CARSON CITY — Legislators picked apart Gov. Jim Gibbons’ education reform plan today, inducing an administration staffer to admit the plan still must be fleshed out.
Senate Minority Leader Bill Raggio repeatedly questioned Gibbons’ deputy chief of staff, Stacy Woodbury, on whether the governor’s proposal would lead to funding inequities between school districts and result in federal lawsuits challenging its fairness.
Raggio said federal courts have tossed out funding formulas for schools in other states, but the Nevada Plan has remained intact for 40 years.
The state provides slightly more than $5,000 a year per student. Poorer districts receive slightly more than richer ones.
“You say you would take money for class-size reduction and full-day kindergarten and roll it back in basic support,” said Raggio, R-Reno. “How do you allocate that increase in basic support and meet the (federal) fairness requirement?”
Woodbury responded by saying that Gibbons’ plan still must be fleshed out.
“Do we have specific details on how we will do that? No,” Woodbury said.
But she said the governor and legislators could work out the details over the next few months and “come up with something that works” that could be approved in a special legislative session.
When pressed by legislators, Woodbury said the “hole” in the state budget will not be $70 million as earlier projected, but as much as $450 million.
To balance the state budget, she said the governor has no choice but to make cuts to education that are in proportion to the cuts in other state agencies.
In response, Raggio said the law allows the governor to make cuts to education that are equivalent to cuts to other state agencies without convening a special session of the Legislature.
He said that makes more sense than convening a special session with an education agenda that has no chance of passing.
The exchanges came during a meeting of the Legislature’s Interim Committee on Education.
The meeting offered legislators and members of the public their first opportunity in an official setting to discuss the eight-point education reform plan announced by Gibbons last week.
Every speaker from the Parent Teacher Association to a group of Spanish-speaking parents expressed opposition to at least parts of his plan.
Gibbons wants to convene the Legislature in a special session to eliminate the requirement for mandatory funding of full-day kindergarten and class-size reduction programs, hand out vouchers to allow students to attend private schools, end collective bargaining, and replace the elected state Board of Education with a five-member board appointed by him and the Legislature.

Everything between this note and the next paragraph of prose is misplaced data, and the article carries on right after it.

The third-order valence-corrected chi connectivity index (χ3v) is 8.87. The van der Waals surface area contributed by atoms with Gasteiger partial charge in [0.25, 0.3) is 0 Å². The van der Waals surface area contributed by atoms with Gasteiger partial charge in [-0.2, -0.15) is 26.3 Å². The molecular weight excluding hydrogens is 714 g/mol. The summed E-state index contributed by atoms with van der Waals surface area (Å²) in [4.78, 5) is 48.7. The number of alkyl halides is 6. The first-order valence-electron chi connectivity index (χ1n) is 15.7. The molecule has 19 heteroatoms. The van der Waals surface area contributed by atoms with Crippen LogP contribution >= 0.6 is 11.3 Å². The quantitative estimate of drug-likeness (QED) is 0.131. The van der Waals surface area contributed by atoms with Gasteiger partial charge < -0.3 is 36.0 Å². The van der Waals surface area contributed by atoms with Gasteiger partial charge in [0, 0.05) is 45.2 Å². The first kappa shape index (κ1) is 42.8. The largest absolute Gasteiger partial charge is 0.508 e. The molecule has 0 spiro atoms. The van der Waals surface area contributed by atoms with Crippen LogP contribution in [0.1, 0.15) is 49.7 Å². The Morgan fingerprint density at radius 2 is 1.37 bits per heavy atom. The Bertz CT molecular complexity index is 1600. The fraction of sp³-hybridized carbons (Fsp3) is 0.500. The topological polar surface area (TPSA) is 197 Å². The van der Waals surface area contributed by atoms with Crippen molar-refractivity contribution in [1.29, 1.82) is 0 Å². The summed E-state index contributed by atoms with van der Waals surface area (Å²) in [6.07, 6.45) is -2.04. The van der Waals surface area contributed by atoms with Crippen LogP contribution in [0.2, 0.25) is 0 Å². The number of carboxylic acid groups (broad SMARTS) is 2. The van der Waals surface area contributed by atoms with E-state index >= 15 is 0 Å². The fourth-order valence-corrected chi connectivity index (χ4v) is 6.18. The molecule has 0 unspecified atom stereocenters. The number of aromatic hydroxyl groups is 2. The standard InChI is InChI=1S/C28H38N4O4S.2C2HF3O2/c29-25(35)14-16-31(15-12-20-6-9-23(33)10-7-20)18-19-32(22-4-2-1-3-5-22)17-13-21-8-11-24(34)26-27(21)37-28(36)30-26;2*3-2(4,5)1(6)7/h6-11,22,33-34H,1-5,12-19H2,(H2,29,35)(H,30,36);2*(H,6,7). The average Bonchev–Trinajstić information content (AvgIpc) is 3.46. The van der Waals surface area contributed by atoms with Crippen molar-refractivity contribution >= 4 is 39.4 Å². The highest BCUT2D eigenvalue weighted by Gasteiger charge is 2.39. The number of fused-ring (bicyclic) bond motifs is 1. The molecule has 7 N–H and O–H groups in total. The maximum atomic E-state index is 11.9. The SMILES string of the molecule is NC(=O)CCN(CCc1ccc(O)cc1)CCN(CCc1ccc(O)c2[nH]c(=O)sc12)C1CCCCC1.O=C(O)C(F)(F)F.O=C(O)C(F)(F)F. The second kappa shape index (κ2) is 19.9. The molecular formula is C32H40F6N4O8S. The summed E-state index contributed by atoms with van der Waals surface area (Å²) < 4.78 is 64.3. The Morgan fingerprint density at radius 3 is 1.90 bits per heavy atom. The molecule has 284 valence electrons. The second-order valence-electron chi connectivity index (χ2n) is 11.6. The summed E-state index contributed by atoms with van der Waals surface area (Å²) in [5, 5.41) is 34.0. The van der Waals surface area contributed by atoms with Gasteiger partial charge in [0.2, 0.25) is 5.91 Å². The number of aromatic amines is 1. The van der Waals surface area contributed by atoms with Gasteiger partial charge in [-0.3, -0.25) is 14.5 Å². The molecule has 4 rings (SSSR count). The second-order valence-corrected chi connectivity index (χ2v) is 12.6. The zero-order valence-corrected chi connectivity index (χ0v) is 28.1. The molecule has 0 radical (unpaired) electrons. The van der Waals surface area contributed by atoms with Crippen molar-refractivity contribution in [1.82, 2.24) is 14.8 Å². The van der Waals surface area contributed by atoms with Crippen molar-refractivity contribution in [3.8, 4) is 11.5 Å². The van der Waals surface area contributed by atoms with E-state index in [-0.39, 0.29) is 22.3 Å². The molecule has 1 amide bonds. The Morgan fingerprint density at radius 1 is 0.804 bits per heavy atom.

In announcing the program, Gibbons said it would save between $30 million and $100 million a year.
In a Tuesday interview, the governor said he was not advocating eliminating full-day kindergarten or class-size reduction programs, but the requirement that the programs be funded.
He said funds for these programs would be available to school districts that want them.
“Money is not always the answer,” Woodbury told members of the Education Committee.
“Class-size reduction has had 20 years to work. We have yet to see definitive long-term improvements. The time for action is now. There is no better time than a special session when the legislators can focus on this issue.”
Woodbury said Nevada students still received low scores on tests, and 23 percent of the state’s schools have been rated by the federal government as needing improvement.
“No one can say education has improved,” she said.
Assemblywoman April Mastroluca, D-Henderson, questioned how Nevada’s school funding formula would pass a federal court fairness test if one school district had class-size reduction programs and another did not.
“That would create an inequity,” Mastroluca said.
“I guess that is possible,” Woodbury replied.
But Woodbury said the governor’s proposal would not lead to layoffs of 2,000 teachers as predicted by the Nevada State Education Association, although some teachers would lose their jobs.
Joyce Haldeman, an associate superintendant of the Clark County School District, accused Woodbury of using only half of the statements made by Superintendent Walt Rulffes in a story in today’s Review-Journal.
Woodbury quoted from the story comments in which Rulffes said, “Budget cuts, while they are difficult, they are not all bad and they can have somewhat of a cleansing effect on the system.”
But in the same story, Rulffes said he did not want cuts.
Haldeman emphasized school district officials do not want the class-size reduction program to end.
The district has sought a waiver from the class-size reduction goals of a 16-to-1 pupil-teacher ratio in grades one and two, and a 19-to-1 ratio in grade three.
But Haldeman said the district sought the waiver not because it opposes class-reduction, but because the state did not provide enough money to achieve those goals.
Nevada provides $110 million to the school district for class-size reduction, and the school district supplements it with another $15.5 million, according to Haldeman.
Nonetheless, class sizes in the early grades still operate at a 17-to-1 ratio.
According to Haldeman, pupils in the first three grades have shown improvement in test scores because of class-size reduction, even though far more pupils today are English language learners or come from poverty backgrounds than 20 years ago.
Michael Rodriguez, a school district spokesman, said Tuesday that 1,649 teachers in Clark County would lose their jobs if class-size reduction programs ended.
In anticipation of the program continuing, Rodriguez said county schools are being constructed with smaller first- through third-grade classrooms.
Contact Capital Bureau Chief Ed Vogel at email@example.com or 775-687-3901.